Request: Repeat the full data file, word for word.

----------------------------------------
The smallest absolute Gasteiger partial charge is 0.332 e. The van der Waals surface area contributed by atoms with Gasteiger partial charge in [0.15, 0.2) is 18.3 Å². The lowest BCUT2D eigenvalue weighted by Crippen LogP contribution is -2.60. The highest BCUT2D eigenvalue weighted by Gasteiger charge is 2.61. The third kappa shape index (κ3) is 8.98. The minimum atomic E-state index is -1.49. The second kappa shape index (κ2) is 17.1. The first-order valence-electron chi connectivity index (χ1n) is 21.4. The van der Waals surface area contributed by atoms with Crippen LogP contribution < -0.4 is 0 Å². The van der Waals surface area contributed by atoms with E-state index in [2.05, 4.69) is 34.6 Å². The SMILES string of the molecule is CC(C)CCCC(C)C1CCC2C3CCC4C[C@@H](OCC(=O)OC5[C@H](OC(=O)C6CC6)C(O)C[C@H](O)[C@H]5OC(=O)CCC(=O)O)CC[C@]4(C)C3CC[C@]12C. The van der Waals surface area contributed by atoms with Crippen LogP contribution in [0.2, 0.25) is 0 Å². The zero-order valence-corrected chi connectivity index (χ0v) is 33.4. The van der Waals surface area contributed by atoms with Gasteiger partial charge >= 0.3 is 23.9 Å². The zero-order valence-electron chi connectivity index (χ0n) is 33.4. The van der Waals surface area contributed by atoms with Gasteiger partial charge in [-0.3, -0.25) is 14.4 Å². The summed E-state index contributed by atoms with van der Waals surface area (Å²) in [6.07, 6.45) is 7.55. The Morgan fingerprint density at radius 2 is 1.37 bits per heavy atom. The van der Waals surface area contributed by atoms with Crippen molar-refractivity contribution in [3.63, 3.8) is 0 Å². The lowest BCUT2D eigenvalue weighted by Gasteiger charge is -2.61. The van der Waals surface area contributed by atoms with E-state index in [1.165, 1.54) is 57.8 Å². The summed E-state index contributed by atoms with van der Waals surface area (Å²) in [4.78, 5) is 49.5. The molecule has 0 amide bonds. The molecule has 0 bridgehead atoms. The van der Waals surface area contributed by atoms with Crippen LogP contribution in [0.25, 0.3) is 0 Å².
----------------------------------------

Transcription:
The smallest absolute Gasteiger partial charge is 0.332 e. The van der Waals surface area contributed by atoms with Gasteiger partial charge in [0.15, 0.2) is 18.3 Å². The lowest BCUT2D eigenvalue weighted by Crippen LogP contribution is -2.60. The highest BCUT2D eigenvalue weighted by Gasteiger charge is 2.61. The third kappa shape index (κ3) is 8.98. The minimum atomic E-state index is -1.49. The second kappa shape index (κ2) is 17.1. The first-order valence-electron chi connectivity index (χ1n) is 21.4. The van der Waals surface area contributed by atoms with Crippen LogP contribution < -0.4 is 0 Å². The van der Waals surface area contributed by atoms with E-state index in [2.05, 4.69) is 34.6 Å². The SMILES string of the molecule is CC(C)CCCC(C)C1CCC2C3CCC4C[C@@H](OCC(=O)OC5[C@H](OC(=O)C6CC6)C(O)C[C@H](O)[C@H]5OC(=O)CCC(=O)O)CC[C@]4(C)C3CC[C@]12C. The van der Waals surface area contributed by atoms with Crippen LogP contribution in [0.2, 0.25) is 0 Å². The zero-order valence-corrected chi connectivity index (χ0v) is 33.4. The van der Waals surface area contributed by atoms with Gasteiger partial charge >= 0.3 is 23.9 Å². The zero-order valence-electron chi connectivity index (χ0n) is 33.4. The van der Waals surface area contributed by atoms with Gasteiger partial charge in [-0.3, -0.25) is 14.4 Å². The summed E-state index contributed by atoms with van der Waals surface area (Å²) in [6.07, 6.45) is 7.55. The Morgan fingerprint density at radius 2 is 1.37 bits per heavy atom. The van der Waals surface area contributed by atoms with Crippen molar-refractivity contribution in [3.63, 3.8) is 0 Å². The lowest BCUT2D eigenvalue weighted by Gasteiger charge is -2.61. The van der Waals surface area contributed by atoms with E-state index in [1.165, 1.54) is 57.8 Å². The summed E-state index contributed by atoms with van der Waals surface area (Å²) in [4.78, 5) is 49.5. The molecule has 0 amide bonds. The molecule has 0 bridgehead atoms. The van der Waals surface area contributed by atoms with Crippen LogP contribution in [0.25, 0.3) is 0 Å².